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In this part of the walkthrough, you will add a Button, a TextBox, and a Label control to the page and write code to handle the Click event for the Button control.
You will now add server controls to the page. Server controls, which include buttons, labels, text boxes, and other familiar controls, provide typical form-processing capabilities for your ASP.NET Web pages. However, you can program the controls with code that runs on the server, not the client.
Click the Design tab to switch to Design view.
Put the insertion point at the end of the Welcome to Visual Web Developer text and press ENTER five or more times to make some room in the div element box.
In the Toolbox, expand the Standard group.
Drag a TextBox control onto the page and position it in the middle of the div element box that has Welcome to Visual Web Developer in the first line.
Drag a Button control onto the page and position it to the right of the TextBox control.
Drag a Label control onto the page and position it on a separate line below the Button control.
Put the insertion point above the TextBox control, and then type Enter your name:.
This static HTML text is the caption for the TextBox control. You can mix static HTML and server controls on the same page. The following screen shot shows how the three controls appear in Design view.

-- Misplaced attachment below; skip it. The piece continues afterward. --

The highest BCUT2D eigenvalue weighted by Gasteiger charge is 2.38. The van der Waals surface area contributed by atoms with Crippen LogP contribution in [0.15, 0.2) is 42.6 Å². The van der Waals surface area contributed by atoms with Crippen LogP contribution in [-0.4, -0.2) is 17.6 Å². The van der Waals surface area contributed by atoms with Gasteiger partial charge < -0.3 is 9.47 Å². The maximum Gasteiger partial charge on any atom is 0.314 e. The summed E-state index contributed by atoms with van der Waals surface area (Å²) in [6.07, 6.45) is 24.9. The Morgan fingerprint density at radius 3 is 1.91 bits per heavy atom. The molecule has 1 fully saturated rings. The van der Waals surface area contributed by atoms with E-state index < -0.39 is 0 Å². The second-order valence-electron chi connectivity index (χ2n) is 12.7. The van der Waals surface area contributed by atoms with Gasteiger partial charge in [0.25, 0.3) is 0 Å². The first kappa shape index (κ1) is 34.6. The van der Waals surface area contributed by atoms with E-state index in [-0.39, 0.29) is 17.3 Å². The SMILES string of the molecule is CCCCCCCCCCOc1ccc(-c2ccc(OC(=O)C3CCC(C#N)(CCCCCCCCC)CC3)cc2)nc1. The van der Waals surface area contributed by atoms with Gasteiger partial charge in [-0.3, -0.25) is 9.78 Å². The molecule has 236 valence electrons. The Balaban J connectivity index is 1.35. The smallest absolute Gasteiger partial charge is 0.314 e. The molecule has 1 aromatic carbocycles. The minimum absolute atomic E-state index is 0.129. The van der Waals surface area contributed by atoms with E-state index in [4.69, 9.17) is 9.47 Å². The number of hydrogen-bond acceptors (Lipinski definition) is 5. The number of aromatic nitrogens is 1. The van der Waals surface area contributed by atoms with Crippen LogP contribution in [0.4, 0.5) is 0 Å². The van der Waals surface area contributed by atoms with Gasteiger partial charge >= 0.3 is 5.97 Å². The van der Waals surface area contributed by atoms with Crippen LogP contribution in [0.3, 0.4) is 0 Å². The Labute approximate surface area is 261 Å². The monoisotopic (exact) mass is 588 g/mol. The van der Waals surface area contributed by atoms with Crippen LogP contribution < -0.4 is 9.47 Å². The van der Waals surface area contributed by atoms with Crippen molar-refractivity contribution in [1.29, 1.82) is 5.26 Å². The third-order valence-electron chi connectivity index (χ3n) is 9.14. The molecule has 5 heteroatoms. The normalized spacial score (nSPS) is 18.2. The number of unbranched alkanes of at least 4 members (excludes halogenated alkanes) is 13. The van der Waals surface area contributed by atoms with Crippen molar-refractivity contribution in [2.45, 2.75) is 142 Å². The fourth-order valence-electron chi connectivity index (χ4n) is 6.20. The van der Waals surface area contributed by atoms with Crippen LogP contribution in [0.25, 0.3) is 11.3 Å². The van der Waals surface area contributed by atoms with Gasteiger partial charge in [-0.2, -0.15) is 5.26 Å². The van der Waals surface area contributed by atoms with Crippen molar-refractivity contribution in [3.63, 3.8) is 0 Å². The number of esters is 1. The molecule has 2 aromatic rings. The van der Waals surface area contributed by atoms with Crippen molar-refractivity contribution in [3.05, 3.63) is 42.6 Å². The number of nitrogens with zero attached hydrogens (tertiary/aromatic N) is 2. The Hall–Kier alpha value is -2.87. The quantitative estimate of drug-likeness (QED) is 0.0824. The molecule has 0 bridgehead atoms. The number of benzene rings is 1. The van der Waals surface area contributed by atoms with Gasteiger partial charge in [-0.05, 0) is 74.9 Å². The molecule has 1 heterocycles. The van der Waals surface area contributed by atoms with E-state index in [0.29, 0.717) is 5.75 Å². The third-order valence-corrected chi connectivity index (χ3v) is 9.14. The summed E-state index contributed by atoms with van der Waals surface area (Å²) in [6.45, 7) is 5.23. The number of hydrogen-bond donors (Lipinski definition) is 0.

Visual Web Developer offers you various ways to set the properties of controls on the page. In this part of the walkthrough, you will set properties in both Design view and Source view.
Select the Button control, and then in the Properties window, set Text to Display Name, as shown in the following screen shot.
Switch to Source view.
Source view displays the HTML for the page, including the elements that Visual Web Developer has created for the server controls. Controls are declared using HTML-like syntax, except that the tags use the prefix asp: and include the attribute runat="server".
Control properties are declared as attributes. For example, when you set the Text property for the Button control, in step 1, you were actually setting the Text attribute in the control's markup.
Note that all the controls are inside a element, which also has the attribute runat="server". The runat="server" attribute and the asp: prefix for control tags mark the controls so that they are processed by ASP.NET on the server when the page runs. Code outside of and elements is sent unchanged to the browser, which is why the ASP.NET code must be inside an element whose opening tag contains the runat="server" attribute.
Put the insertion point after asp:Label in the tag, and then press SPACEBAR.